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The Quick 7: Seven Kidnappings with Safe Returns

It was this day in 1973 that John Paul Getty III was found alive in Naples, Italy, after his July 10 kidnapping. Although what he went through was certainly horrific, his kidnapping is proof that sometimes victims are returned home safely. Here are seven of those stories.

getty1. John Paul Getty III was kidnapped in Rome at the age of 16, but his family wasn't too keen to pay up the $17 million: John Paul III was a rebellious teenager and many of his family members suspected that he was behind the whole thing. After waiting a couple of months, the kidnappers got tired of the Gettys not taking them seriously and lopped off their captive's right ear and sent it to a newspaper in Rome. John Paul III's grandpa, the Getty who founded the family business, finally agreed to pay the ransom, but negotiated it down to about $2.8 million and made his son pay him back with interest. JPG III made it home but was never the same, and ended up becoming a drug addict. His son is actor Balthazar Getty of ABC's Brothers and Sisters. He was also on Alias.

2. Bizzy Bone of Bone Thugs-n-Harmony was kidnapped when he was only four. He and his sisters were kidnapped and told that their mother and grandmother had died. After about a year, one of their new neighbors recognized Bizzy and his sisters on America's Most Wanted and reported their kidnapper to the police. The kids were immediately taken out of school, questioned, and returned to their mother.

3. Jemima Boone, Daniel Boone's daughter, was probably one of the earliest famous kidnapping victims. You probably know of the incident from its (fictionalized) depiction in The Last of the Mohicans - kidnapped along with Jemima were the daughters of Colonel Richard Callaway.

The three teenage girls were out canoeing on the Kentucky River when a party of Cherokee and Shawnee men abducted them. Daniel Boone organized a search-and-rescue party and the girls were recovered just a few days later. Despite the depiction in The Last of the Mohicans, Jemima Boone went on record later in life and said that their captors were very kind to them.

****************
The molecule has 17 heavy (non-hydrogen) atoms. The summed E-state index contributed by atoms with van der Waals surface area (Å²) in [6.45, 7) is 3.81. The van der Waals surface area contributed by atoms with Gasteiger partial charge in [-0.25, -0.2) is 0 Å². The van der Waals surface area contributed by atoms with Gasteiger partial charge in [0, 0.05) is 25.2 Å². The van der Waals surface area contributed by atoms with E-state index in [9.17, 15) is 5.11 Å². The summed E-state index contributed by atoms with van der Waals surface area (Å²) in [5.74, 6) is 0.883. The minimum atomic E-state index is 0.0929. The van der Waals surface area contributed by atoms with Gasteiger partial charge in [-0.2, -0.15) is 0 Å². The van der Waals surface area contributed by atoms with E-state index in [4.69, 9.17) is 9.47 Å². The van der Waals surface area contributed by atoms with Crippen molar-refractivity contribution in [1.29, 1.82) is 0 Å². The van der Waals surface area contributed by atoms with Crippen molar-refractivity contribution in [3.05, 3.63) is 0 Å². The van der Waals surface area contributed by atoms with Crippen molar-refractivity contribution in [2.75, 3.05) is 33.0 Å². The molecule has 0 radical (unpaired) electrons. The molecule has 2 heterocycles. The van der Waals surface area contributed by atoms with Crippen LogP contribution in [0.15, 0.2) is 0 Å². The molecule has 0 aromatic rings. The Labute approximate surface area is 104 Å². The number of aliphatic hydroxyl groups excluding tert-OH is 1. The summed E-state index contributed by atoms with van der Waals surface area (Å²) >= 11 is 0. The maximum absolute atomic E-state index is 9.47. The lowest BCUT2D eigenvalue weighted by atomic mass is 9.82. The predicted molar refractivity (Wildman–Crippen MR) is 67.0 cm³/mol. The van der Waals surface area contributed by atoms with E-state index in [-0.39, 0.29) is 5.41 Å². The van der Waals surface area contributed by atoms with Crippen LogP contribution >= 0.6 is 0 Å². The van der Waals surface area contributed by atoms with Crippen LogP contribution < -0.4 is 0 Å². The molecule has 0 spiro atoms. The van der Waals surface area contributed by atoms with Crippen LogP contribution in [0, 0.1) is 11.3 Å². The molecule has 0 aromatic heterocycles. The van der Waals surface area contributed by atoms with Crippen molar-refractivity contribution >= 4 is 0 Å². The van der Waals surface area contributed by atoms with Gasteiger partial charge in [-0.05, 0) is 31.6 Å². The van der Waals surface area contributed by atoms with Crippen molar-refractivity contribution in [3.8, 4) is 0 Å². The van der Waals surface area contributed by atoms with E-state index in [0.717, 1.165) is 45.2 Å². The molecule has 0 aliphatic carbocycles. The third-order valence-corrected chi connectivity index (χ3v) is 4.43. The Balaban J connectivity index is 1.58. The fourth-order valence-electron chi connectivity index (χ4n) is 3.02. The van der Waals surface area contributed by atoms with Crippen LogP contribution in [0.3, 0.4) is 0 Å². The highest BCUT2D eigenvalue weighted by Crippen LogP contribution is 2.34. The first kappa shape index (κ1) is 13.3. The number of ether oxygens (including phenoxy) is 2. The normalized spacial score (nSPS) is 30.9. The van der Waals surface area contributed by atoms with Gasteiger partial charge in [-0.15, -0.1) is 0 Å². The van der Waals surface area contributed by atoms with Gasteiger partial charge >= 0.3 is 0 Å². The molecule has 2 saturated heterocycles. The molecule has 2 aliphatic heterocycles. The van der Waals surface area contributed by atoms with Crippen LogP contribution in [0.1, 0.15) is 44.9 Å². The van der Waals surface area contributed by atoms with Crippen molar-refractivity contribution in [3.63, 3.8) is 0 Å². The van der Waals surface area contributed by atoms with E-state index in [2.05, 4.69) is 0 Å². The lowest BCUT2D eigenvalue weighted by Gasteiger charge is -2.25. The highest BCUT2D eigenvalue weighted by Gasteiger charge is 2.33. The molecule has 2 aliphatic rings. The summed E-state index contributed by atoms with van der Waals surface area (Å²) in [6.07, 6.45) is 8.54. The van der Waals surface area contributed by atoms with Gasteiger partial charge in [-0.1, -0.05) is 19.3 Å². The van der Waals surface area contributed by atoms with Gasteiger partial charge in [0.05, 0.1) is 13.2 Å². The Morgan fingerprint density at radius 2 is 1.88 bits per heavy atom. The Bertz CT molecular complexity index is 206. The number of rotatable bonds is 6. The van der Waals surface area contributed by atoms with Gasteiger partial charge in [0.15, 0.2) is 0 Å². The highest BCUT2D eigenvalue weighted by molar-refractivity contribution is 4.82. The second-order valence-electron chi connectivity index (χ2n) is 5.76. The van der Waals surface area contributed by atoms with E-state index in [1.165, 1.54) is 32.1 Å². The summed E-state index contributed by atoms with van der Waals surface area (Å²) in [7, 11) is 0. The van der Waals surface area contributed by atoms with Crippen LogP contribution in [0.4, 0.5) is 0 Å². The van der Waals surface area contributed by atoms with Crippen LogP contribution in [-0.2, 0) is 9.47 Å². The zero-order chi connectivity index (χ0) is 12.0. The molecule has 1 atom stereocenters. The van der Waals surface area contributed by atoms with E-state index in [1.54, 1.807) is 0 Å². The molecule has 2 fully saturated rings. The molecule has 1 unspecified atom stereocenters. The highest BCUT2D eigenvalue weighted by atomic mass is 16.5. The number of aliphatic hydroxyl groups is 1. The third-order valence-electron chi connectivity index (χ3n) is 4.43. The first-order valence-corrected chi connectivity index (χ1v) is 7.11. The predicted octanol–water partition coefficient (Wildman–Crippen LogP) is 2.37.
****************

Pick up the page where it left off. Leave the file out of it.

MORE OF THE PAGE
4. Sixteen-year-old Edward Cudahy, Jr., the son of a multimillionaire Packing Company owner in Omaha, was kidnapped as he ran an errand. His dad closed the plant the next morning and asked his workers to please help look for his son; his competitors closed and asked their employees to do the same. By 9 a.m., a ransom note demanding $25,000 was found. If the sum was not paid, the kidnappers explicitly said they would "put acid in [Edward Jr's] eyes and blind him." They left instructions as to how to pay them, which Edward Sr. followed to the letter. His son was returned five hours after he left the money at the specified drop-off point. Edward Sr. then hired the Pinkertons to find the kidnapper, Pat Crowe. He wasn't captured until November, 1905, but jurors acquitted him of all crimes after hearing "the best speech in a criminal case ever made in Omaha." Upon hearing this, the Washington Post declared Omaha "a happy hunting ground for savages and malefactors." Crowe ended up going on lecturing tours across America and making even more money off of his heinous crimes.

george5. In 1935, George Weyerhaeuser, the nine-year-old son of wealthy Washington lumberman J.P. Weyerhaeuser, was kidnapped. The kidnappers demanded $200,000 in unmarked bills in denominations of $20 and under. Mr. Weyerhaeuser was given very specific instructions, and tried to follow them to the best of his ability. One of the locations he was instructed to go to, however, was missing the note that the ransomers had left behind. They contacted him and admonished him for not following directions. He was given a second chance, and this time he was able to do as the kidnappers had instructed. He dropped off the money as asked, and his son was released by the next morning. George later said his captors had put him in various holes they had dug into the ground, covered with boards and tar paper. Sometimes he was simply in the trunk of the kidnappers' car. Three men and a woman were eventually convicted of the kidnapping, and $157,319.47 of the ransom money was recovered. George Weyerhaeuser eventually became the Chairman of the Board for the Weyerhaeuser Company, which is still one of the largest pulp and paper companies in the world.